The Divine Sister

Last night I took Chad to see the Divine Sister as part of his weekend long birthday festivities. Inspired by some of the more memorable movies about nuns, this latest Charles Busch comedy is hysterical. The play takes place in Pittsburgh during 60’s, which is crucial because that’s when nuns wore those amazing and iconic black uniforms.

  • White Coif: This is the garment’s headpiece and includes the white cotton cap secured by a bandeau and a white wimple.
  • Black Veil: This element is worn pinned over the coif head coverings and could be worn down to cover the face or up to expose it.
  • Holy Habit: This is the central piece of the garment, also commonly referred to as a tunic.

I attended St Sylvester’s grammar school for eight years from grades one through eighth. Before that I attended St. Clare’s kindergarten. I went to an all boy’s Jesuit High School and then St. John’s University. My entire school career has been spent in one form of Catholic institution or another but it was grammar school that left its greatest impact on my memory.

During those eight years I was taught by many nuns, none as clever as Charles Busch’s mother superior but as crazy as Julie Halston’s character. My principal was Sister Catherine who weighed over 300 pounds. She was a strict nun who didn’t think twice about beating us into submission. I feared her and trembled whenever she came near me, scared to death that she was going to hurt me. I wasn’t a bad student, but I did get in trouble for talking too much. Once Sister Catherine saw me whispering to my best friend, Michael. She came behind me and smacked me upside the head.

“Mr. Spinelli,” she screamed. “Why are you such a chatterbox?”

When I finally graduated, I rejoiced in knowing I was never going to see her again. Many years later, when I was a medical school student, I did a surgical rotation at Staten Island Hospital. It was my job to do preop assessments on all the patients that were scheduled for surgery that day. One morning I received my list and the second name was none other than Sister Catherine Anderson, my former principal and tormentor. My neck immediately became drenched with sweat. My heart palpitated in holy memory of her shouting. I was paralyzed with fear. How could I go into her room and perform a preop examination?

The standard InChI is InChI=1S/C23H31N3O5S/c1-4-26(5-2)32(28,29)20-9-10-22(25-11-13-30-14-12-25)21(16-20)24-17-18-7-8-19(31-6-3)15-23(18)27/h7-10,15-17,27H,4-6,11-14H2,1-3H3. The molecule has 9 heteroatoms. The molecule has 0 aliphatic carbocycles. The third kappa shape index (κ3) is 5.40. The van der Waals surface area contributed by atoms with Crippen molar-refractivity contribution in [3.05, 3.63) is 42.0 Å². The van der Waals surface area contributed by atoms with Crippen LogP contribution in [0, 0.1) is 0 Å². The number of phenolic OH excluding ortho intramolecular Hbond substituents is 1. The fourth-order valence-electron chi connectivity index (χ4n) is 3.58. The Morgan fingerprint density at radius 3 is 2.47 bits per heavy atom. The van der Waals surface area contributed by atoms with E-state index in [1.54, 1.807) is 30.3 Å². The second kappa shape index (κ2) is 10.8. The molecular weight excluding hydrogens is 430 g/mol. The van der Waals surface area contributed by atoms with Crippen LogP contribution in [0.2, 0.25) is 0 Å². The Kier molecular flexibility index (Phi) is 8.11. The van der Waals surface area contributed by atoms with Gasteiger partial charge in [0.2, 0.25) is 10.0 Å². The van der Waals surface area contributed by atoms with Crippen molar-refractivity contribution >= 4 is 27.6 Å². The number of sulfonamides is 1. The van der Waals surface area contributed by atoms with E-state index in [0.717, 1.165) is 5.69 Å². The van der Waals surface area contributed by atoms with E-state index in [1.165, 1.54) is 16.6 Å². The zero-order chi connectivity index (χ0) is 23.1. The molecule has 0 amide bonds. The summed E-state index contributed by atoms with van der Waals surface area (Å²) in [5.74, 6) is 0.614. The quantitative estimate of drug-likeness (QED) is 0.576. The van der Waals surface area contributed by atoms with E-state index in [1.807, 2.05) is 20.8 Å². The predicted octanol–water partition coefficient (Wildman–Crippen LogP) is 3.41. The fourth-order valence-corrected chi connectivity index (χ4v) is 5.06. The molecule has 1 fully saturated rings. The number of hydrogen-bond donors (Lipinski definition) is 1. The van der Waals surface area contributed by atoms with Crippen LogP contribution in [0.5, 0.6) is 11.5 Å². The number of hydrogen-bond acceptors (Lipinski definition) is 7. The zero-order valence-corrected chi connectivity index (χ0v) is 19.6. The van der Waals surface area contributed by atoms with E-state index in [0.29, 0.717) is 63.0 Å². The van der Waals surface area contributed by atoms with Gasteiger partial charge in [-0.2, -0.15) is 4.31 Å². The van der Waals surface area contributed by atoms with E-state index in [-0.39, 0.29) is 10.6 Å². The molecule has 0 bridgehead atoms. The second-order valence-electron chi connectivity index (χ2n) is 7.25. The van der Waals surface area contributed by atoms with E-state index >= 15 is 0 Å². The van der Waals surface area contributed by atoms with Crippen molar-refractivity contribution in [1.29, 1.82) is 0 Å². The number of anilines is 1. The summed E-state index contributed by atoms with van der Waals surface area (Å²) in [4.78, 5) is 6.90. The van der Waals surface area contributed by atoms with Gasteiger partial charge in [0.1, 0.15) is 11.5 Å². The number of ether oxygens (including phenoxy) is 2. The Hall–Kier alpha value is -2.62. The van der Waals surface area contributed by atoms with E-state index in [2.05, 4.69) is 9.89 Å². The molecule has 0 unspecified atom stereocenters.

“Get a grip,” I told myself. “You’re a doctor. Act like one.”

As I slowly walked in silent procession toward her room, I prayed that she would not remember me. When I opened the door, she was sitting up with the starched white linen folded neatly under her ample arms. Still quiet obese, she was older with grey hair and layers of folded wrinkled skin under her chin. When I noticed that she was scheduled for a right lower extremity amputation, I was overcome with pity. Having been an uncontrolled diabetic for years, Sister Catherine was succumbing to poor circulation. The robust lioness that roared down the halls of St. Sylvester’s was now a dying breed, the last bastion of my Catholic youth. Upset with myself for having such unholy thoughts, I decided to introduce myself. I gently leaned in toward her plump face and whispered, “You probably don’t remember me, but I was a student at St. Sylvester’s.”

She turned her head around slowly eyed me up and down. She said, “What’s your name?”

“Frank Spinelli” I said.

She rolled her eyes and her nose flared as though she was absorbing my scent. Then she growled, “Mr. Chatterbox, I remember you. You couldn’t keep your mouth shut no matter where I put you.”

I stood there with my mouth gaping open. Scared that she was going to leap out of her bed and maul me, I put my clip board under my arm and backed away from her. As I walked away in shock, I looked back and thought, “Good luck standing on that one leg sister.”

She died later that same year.

I’ll never forget Sister Catherine and all the nuns who taught me at St. Sylvester’s School. Those women dedicated their lives in holy servitude to Jesus Christ, God and the Catholic church. They will remain as mysterious to me as their black habits.



  1. phillip
    Posted November 29, 2010 at 12:55 pm | Permalink

    OH, this is a very very touching essay. I enjoyed reading it.

  2. FortWorthGuy
    Posted November 29, 2010 at 9:15 pm | Permalink

    In addition to “Jesus Christ, God, and the Catholic Church” she and the other nuns also dedicated themselves to educating you and countless others. As good a physician as you are today you probably can credit a certain amount to their influence. You obviously made an impression on her.

  3. spinellimd
    Posted November 29, 2010 at 10:11 pm | Permalink

    Very true

%d bloggers like this: